Plomondon books vs Salatin's for Beginner?

Discussion in 'Managing Your Flock' started by babalubird, Dec 30, 2010.

  1. babalubird

    babalubird Chillin' With My Peeps

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    Hi. I've been looking at and reading the reviews on Amazon.com about the old farm books on chickens republished/updated by Plomondon's publishinc company. Has anyone here used them and do you recommend them?

    We are brand new at this and have a super steep learning curve to overcome. Those books on Amazon are...

    1. Success With Baby Chicks: A Complete Guide to Hatchery Selection, Mail-Order Chicks, Day-Old Chick Care, Brooding, Brooder Plans, Feeding, and Housing
    Robert Plamondon (Author)

    2. The Dollar Hen: The Classic Guide to American Free-Range Egg Farming [Paperback]
    Milo M. Hastings (Author), Robert Plamondon (Editor)

    3. Fresh-Air Poultry Houses: The Classic Guide to Open-Front Chicken Coops for Healthier Poultry [Paperback] (Does this one have enough info on portable pens?)
    Prince T. Woods (Author)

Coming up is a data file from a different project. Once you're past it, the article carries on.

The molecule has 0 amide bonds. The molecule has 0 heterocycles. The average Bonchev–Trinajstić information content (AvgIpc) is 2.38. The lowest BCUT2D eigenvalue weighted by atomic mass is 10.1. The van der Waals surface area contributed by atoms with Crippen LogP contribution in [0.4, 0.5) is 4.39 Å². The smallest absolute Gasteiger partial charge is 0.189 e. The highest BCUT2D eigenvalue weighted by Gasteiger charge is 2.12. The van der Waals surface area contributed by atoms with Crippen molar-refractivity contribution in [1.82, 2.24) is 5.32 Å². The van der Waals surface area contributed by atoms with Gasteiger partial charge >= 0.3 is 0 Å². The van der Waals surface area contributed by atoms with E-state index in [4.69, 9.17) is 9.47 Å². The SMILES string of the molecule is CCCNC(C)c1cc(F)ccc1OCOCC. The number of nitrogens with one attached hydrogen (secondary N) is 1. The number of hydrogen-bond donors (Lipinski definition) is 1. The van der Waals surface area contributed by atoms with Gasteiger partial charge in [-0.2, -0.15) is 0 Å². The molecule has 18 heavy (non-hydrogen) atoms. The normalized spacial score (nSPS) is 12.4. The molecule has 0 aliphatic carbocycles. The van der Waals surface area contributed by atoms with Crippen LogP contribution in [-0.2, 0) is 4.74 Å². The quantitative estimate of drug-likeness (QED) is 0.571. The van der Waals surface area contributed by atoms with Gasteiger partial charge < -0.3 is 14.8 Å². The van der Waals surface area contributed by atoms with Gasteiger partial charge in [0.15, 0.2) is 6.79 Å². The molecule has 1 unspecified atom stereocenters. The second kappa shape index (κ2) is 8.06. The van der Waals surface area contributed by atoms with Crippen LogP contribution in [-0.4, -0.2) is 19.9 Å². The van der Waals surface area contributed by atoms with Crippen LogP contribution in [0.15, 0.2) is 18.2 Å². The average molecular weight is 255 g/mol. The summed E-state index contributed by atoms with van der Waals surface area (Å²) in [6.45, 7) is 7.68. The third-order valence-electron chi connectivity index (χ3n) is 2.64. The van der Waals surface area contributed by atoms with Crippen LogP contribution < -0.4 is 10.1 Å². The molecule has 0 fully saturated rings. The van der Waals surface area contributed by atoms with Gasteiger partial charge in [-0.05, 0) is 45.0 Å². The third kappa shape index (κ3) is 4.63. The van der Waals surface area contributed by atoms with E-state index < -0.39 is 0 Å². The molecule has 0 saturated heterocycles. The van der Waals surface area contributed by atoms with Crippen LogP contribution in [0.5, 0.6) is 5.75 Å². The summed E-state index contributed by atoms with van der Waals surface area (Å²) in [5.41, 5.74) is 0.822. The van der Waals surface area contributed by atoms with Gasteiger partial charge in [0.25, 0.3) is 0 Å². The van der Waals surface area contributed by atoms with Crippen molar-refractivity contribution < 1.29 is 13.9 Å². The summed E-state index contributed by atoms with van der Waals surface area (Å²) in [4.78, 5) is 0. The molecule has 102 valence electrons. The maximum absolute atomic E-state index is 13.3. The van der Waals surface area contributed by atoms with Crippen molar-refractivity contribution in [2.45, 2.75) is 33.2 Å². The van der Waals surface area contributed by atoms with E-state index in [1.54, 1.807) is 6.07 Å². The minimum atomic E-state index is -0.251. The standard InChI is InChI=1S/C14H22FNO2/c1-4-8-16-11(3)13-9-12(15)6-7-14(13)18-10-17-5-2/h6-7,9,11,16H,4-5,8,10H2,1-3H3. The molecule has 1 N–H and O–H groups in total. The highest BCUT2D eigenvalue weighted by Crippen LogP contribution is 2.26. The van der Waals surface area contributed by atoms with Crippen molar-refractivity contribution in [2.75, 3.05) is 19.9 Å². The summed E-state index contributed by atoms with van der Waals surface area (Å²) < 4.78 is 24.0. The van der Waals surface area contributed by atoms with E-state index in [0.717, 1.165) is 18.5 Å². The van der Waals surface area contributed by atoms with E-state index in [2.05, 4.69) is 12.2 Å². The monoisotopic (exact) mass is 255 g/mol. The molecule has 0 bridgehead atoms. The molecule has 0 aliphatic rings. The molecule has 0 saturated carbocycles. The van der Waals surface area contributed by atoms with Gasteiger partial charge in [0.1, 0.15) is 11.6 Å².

4. Ten Acres Enough: Small-Farm Self-Sufficiency Through High-Quality Produce. A Back-to-the-Land Adventure from 1864 [Paperback]
    Edmund Morris (Author), Robert Plamondon (Editor)

    5. Feeding Poultry: The Classic Guide to Poultry Nutrition for Chickens, Turkeys, Ducks, Geese, Gamebirds, and Pigeons [Paperback]
    Gustave F. Heuser (Author)

    Do you find these books updated enough and have you found them valuable and viable in their information in today's farming world?

    Thanks.
     
  2. BethieofVA

    BethieofVA Chillin' With My Peeps

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    I know nothing of any of them. I love Chickens for Dummies!
     
  3. babalubird

    babalubird Chillin' With My Peeps

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    Well, thanks, Bethany, but I see the Dummies book is aimed at backyard chicken enthusiasts. These books are supposed to teach chickens as a profit-making business. That's why I was really interested in this series of books, if indeed, they deliver the knowledge as promised.
     
  4. Ahab

    Ahab Chillin' With My Peeps